Weslene Uy, Senior Economic Research Analyst of the Stratbase ADR Institute
When President Rodrigo Duterte came back from his state visit to China in October 2016, his Cabinet members touted the US$ 24 billion in investment and credit line pledges that they have supposedly secured from their Chinese counterparts. A few days after their visit, Trade and Industry Secretary Ramon Lopez disclosed a list of 26 different deals signed by the two parties.
While none of the projects from this list have progressed so far, it has alarmed pundits who pointed out that the deals had been forged with Chinese companies with dubious track records. After all, the Philippines is still smarting from botched projects—the NorthRail project and the National Broadband Network deal with ZTE Corp.—brokered over a decade ago.
During Duterte’s second visit to China this year, his preference for the country became indubitably clear as he declared that China is a very important ingredient in his infrastructure drive. “More than anybody else at this time of our national life, I need China,” he announced.
The present administration’s overtures towards China has spurred endless debate on China’s increasing role in our development agenda, especially in bridging the gap in the administration’s flagship infrastructure program.
In line with keeping the discourse alive on this subject, the Stratbase ADR Institute recently hosted a roundtable forum where Richard Heydarian, a non-resident fellow of the think tank, presented his special study “The 21st Century Silk Road: Perils and Opportunities of China’s Belt and Road Initiative.”
In his study, Heydarian observed that infrastructure development has become the new pivot of geopolitics. He commented that “power and influence is no longer measured by the military prowess or economic size,” but also by the country’s “ability to provide the necessary capital and technology for overhauling decaying or underdeveloped public infrastructure around the world.”
Under the helm of President Xi Jinping, China has committed to participating in furthering regional economic integration and in facilitating the process of building up infrastructure and connectivity. Towards this end, China launched the Belt and Road Initiative (BRI) in 2017, previously called the One Belt One Road Initiative, which seeks to connect Europe to Asia through various infrastructure projects that would encourage both physical connectivity and trade linkages.
As far as China is concerned, Heydarian noted, BRI’s objectives are aligned with its geopolitical goals including facilitating its long-term plans of developing landlocked hinterlands and underdeveloped regions; outsourcing internal productive glut and infrastructure overcapacity; assisting and promoting troubled state-owned enterprises; developing trading partners’ basic infrastructure to reverse anemic growth in global trade; gaining foothold across strategically located nations; locking in rare commodities key to Chinese long-term development; and globalizing Chinese technological and industrial standards across emerging markets.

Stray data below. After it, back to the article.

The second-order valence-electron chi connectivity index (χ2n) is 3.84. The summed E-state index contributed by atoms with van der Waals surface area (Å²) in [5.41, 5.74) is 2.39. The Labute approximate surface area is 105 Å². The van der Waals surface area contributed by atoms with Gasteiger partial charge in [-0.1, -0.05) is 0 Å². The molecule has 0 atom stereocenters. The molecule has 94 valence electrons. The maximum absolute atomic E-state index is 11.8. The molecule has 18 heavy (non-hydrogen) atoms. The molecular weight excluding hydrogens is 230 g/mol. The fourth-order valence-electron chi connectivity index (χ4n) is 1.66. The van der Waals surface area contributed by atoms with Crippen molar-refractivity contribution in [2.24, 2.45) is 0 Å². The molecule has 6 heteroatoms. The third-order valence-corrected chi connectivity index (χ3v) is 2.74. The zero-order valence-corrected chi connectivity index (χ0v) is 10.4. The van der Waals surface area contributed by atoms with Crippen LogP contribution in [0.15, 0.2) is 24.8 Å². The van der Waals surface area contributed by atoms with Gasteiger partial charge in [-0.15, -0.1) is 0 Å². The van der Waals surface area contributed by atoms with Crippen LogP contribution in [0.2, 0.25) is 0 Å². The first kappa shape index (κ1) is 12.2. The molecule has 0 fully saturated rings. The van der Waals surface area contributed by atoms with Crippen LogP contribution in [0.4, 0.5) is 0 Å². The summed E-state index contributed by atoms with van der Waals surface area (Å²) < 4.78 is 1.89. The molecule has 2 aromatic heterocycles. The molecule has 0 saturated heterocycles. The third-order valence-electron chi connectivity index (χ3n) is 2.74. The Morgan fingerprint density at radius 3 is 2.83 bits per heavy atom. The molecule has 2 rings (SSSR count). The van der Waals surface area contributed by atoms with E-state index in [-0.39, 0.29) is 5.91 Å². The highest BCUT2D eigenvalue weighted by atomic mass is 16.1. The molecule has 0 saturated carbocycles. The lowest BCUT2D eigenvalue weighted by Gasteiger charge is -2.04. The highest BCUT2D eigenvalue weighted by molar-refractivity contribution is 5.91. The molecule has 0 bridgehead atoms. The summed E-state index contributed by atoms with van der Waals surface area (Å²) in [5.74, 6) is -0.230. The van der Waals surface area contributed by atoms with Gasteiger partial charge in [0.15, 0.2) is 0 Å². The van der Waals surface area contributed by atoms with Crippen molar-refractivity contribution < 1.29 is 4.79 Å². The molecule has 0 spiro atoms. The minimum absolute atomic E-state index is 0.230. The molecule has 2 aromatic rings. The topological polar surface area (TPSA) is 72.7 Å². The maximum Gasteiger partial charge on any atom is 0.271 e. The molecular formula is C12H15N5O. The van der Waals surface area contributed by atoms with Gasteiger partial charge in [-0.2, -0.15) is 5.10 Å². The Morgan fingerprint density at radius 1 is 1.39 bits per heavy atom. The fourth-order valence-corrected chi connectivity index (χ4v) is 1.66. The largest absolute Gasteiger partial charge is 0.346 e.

Of course, the BRI is not without its risks. As Heydarian pointed out, Chinese investments may further weaken the institutions of some of its beneficiaries, especially those where transparency and accountability are already lacking. For a minority of beneficiaries with low credit ratings, Chinese investments may put them in danger of falling into a debt trap.
On the other hand, for other countries like the Philippines that are trying to play catch up to fill its infrastructure deficit, the BRI will provide a necessary and much-needed support to fast-track the implementation of its infrastructure projects. Heydarian, however, warns that these investments will have to be “welcomed with cautious embrace by beneficiaries.”
So far, the National Economic and Development Authority (NEDA) Board, chaired by the president, has already approved some projects that China has committed to finance, such as the Chico River Pump Irrigation Project, the New Centennial Water Source-Kaliwa Dam Project, the South Line of the North South Railway, and most recently, the Subic-Clark Railway. China has also provided grants for the construction of two bridges across the Pasig River—the Binondo-Intramuros and Estrella Pantaleon Bridge.
To quell concerns regarding Chinese loans, the country’s economic managers, for their part, have assured us that they have heeded lessons from our past experiences and have promised us that adequate safeguards will be in place. For example, the government released a memorandum last year that Chinese-financed projects, regardless of amount, shall require approval of the Investment Coordination Committee.
As always, our top bureaucrats must exercise vigilance and due diligence in evaluating not only Chinese financing but all loans from different development partners and ensure that these are in our country’s best interest.
Image Source: philstar.com